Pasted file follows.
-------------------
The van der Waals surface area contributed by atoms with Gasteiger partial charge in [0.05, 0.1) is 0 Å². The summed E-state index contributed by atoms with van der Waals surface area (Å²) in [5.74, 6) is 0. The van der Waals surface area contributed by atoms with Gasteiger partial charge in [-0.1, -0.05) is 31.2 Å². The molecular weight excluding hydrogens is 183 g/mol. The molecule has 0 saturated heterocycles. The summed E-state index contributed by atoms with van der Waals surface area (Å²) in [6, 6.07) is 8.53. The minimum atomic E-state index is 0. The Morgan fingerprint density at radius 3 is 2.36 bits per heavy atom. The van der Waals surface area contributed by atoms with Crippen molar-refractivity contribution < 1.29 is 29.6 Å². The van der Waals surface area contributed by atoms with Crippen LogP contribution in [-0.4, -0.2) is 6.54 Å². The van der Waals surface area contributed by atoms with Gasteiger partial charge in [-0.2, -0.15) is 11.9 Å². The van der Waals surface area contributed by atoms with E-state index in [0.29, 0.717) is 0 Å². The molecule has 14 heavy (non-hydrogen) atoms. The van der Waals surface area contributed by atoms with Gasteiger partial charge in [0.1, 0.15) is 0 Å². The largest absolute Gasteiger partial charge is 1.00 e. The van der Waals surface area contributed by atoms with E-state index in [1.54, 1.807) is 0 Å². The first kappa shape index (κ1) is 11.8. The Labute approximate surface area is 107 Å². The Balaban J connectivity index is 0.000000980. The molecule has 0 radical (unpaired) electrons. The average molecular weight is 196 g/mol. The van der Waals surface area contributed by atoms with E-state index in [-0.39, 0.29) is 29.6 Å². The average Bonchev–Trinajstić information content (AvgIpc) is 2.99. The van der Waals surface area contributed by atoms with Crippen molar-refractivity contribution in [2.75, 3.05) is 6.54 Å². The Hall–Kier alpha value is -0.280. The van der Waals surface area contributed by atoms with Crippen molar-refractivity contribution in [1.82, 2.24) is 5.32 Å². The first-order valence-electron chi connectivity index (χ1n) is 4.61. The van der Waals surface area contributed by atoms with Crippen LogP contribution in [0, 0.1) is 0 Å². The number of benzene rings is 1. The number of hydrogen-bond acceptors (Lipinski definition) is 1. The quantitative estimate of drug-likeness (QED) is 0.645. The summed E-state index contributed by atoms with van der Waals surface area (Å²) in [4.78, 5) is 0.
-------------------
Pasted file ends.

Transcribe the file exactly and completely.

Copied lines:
The van der Waals surface area contributed by atoms with Gasteiger partial charge in [0.05, 0.1) is 0 Å². The summed E-state index contributed by atoms with van der Waals surface area (Å²) in [5.74, 6) is 0. The van der Waals surface area contributed by atoms with Gasteiger partial charge in [-0.1, -0.05) is 31.2 Å². The molecular weight excluding hydrogens is 183 g/mol. The molecule has 0 saturated heterocycles. The summed E-state index contributed by atoms with van der Waals surface area (Å²) in [6, 6.07) is 8.53. The minimum atomic E-state index is 0. The Morgan fingerprint density at radius 3 is 2.36 bits per heavy atom. The van der Waals surface area contributed by atoms with Crippen molar-refractivity contribution < 1.29 is 29.6 Å². The van der Waals surface area contributed by atoms with Crippen LogP contribution in [-0.4, -0.2) is 6.54 Å². The van der Waals surface area contributed by atoms with Gasteiger partial charge in [-0.2, -0.15) is 11.9 Å². The van der Waals surface area contributed by atoms with E-state index in [0.29, 0.717) is 0 Å². The molecule has 14 heavy (non-hydrogen) atoms. The van der Waals surface area contributed by atoms with Gasteiger partial charge in [0.1, 0.15) is 0 Å². The largest absolute Gasteiger partial charge is 1.00 e. The van der Waals surface area contributed by atoms with E-state index in [1.54, 1.807) is 0 Å². The first kappa shape index (κ1) is 11.8. The Labute approximate surface area is 107 Å². The Balaban J connectivity index is 0.000000980. The molecule has 0 radical (unpaired) electrons. The average molecular weight is 196 g/mol. The van der Waals surface area contributed by atoms with E-state index in [-0.39, 0.29) is 29.6 Å². The average Bonchev–Trinajstić information content (AvgIpc) is 2.99. The van der Waals surface area contributed by atoms with Crippen molar-refractivity contribution in [2.75, 3.05) is 6.54 Å². The Hall–Kier alpha value is -0.280. The van der Waals surface area contributed by atoms with Crippen molar-refractivity contribution in [1.82, 2.24) is 5.32 Å². The first-order valence-electron chi connectivity index (χ1n) is 4.61. The van der Waals surface area contributed by atoms with Crippen LogP contribution in [0, 0.1) is 0 Å². The number of benzene rings is 1. The number of hydrogen-bond acceptors (Lipinski definition) is 1. The quantitative estimate of drug-likeness (QED) is 0.645. The summed E-state index contributed by atoms with van der Waals surface area (Å²) in [4.78, 5) is 0.